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The U.S. has a long history of hacking other democracies

Why do democratic governments so often engage in violent covert actions?

The United States is roiled by controversy over Russia’s broad covert operation to undermine the legitimacy of the 2016 presidential election and Western democracy in general. But the U.S. government has interfered in other democracies’ decisions with violent clandestine operations that go back generations.

During the George W. Bush administration, the American public learned about post-9/11 covert actions that many found disturbing, including secret memos authorizing torture of terrorist suspects; a highly secretive program of “extraordinary renditions,” which involved the government-sponsored capture and transfer of detainees from U.S. jurisdiction to other states without due legal process for purposes of detention and interrogation; and “black sites,” or secret prisons operated by the CIA.

But as our research has found, those operations were a continuation of U.S. policy, not a break with it.

Here’s how we did our research — and what we found

We examined unclassified Central Intelligence Agency documents and historical academic research on U.S. interventions to identify 27 U.S. clandestine operations carried out between 1949 and 2000.

Most U.S. “secret wars” were against other democratic states.

Unclassified documents published by the U.S. national security archive at George Washington University show that the British government helped the United States overthrow Mohammad Mosaddegh, a democratically elected prime minister of Iran, and tried to block the release of information about its involvement in the coup.

But that’s just one example. In 1954, an anti-Communist “army” trained and armed by the CIA deposed democratically elected president Jacobo Arbenz Guzman in Guatemala — leading to years of violent civil war and rightist rule. Fifty-seven years later, Guatemalan President Alvaro Colom, on behalf of the state, asked Guzman’s family for forgiveness.

And in 1981, President Ronald Reagan authorized the funding for the CIA-led “secret wars” against the democratically elected Sandinista government in Nicaragua. These are but a few examples of the U.S. covert operations abroad.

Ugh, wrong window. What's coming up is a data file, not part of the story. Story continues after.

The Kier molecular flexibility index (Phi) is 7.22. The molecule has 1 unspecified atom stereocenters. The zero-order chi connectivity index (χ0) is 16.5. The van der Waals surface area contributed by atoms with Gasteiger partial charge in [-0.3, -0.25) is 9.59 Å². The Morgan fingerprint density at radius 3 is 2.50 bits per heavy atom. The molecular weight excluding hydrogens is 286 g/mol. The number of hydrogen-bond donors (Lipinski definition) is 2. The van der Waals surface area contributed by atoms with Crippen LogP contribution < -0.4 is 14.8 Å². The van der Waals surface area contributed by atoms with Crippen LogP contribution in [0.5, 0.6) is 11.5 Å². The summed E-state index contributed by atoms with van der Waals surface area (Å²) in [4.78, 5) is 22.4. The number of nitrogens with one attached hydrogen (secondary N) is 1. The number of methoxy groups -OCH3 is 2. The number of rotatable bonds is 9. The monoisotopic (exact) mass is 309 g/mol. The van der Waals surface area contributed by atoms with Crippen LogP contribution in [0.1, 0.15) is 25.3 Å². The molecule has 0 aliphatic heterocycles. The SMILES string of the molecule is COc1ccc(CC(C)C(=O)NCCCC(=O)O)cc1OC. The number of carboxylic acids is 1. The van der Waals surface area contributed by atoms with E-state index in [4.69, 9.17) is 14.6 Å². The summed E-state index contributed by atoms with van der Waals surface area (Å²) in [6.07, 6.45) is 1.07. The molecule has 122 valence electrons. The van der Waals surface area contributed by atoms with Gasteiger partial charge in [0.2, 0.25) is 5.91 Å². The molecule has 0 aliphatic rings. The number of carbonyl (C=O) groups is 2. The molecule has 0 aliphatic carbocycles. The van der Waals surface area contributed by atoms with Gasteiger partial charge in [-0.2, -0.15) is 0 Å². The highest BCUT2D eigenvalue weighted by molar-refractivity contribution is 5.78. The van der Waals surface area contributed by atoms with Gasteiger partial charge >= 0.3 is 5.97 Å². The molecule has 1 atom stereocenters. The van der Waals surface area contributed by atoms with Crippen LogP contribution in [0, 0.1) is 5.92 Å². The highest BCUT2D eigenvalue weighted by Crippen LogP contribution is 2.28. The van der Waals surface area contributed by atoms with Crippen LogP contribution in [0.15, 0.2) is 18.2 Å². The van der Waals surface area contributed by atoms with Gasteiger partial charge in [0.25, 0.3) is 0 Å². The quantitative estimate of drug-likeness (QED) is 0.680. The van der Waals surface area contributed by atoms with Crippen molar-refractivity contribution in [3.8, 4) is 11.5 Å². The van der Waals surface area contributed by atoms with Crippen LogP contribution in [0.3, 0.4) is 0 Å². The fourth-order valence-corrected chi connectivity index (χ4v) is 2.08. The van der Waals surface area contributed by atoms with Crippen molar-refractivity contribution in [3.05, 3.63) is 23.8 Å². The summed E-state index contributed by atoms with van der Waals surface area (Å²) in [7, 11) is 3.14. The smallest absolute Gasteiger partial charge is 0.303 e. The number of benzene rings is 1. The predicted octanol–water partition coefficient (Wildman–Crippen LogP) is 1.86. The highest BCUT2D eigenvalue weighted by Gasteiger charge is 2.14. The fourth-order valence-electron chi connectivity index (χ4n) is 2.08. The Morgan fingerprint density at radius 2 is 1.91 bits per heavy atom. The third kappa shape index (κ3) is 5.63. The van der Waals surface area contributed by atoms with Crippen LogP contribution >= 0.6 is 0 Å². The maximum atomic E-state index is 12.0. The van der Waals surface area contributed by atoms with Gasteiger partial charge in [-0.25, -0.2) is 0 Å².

We also examined the nationality of detainees in the “war on terror” between 2001 and 2006, when the United States was casting the broadest net to find and detain prisoners. The individuals detained by the U.S. military on the orders of the U.S. administration were placed at the Guantanamo Bay detention camp in Cuba or transferred to Abu Ghraib in Iraq. There is a public record of their detention.

In parallel to the U.S. military operations, the CIA seized several people in foreign territories suspected of hostile actions against the United States. Held incommunicado and without due process of law, these individuals were placed in the CIA’s secret prisons or sent to states known for forced disappearances and torture.

We compiled the list of individuals covertly detained by the CIA from reports by international human rights groups and independent news organizations providing investigative reporting on the CIA renditions program. Our analysis further confirmed that the United States was substantially more likely to use clandestine coercion against citizens of democratic states.

Why do democratic governments engage in frequent violent covert actions?

Policymakers worry whether their actions will be perceived as legitimate. Legitimacy comes in part from keeping policies consistent with citizens’ interests and expectations.

For instance, since wars and violence are inimical to citizens’ interest in self-preservation and freedom, policymakers are predisposed to value peace. Democratic governments will launch open violence only if they think they can persuade citizens that those actions are legitimate.

While working covertly to bring down democracies, the United States also worked to engineer public support for overt use of force, if necessary. For instance, in 1954, the Eisenhower administration spread fearmongering propaganda about the “communist leanings” of the Guatemalan president. The U.S. news media subsequently misrepresented the coup as a successful restoration of democracy in Guatemala, carried out by local freedom fighters.

The news media did not report what it did not know: that the CIA had masterminded and funded the revolt. Similarly, the British government used the BBC’s Persian service to spread anti-Mosaddegh attitudes before the 1954 Iranian coup.

When democratic governments can’t get their citizens to support coercive policies abroad, they — at times — can and do resort to covert force.

Mariya Y. Omelicheva is associate professor in the department of political science at the University of Kansas.

Christian Crandall is professor in the department of psychology at the University of Kansas.

Ryan Beasley is senior lecturer in the school of international relations at St. Andrews University.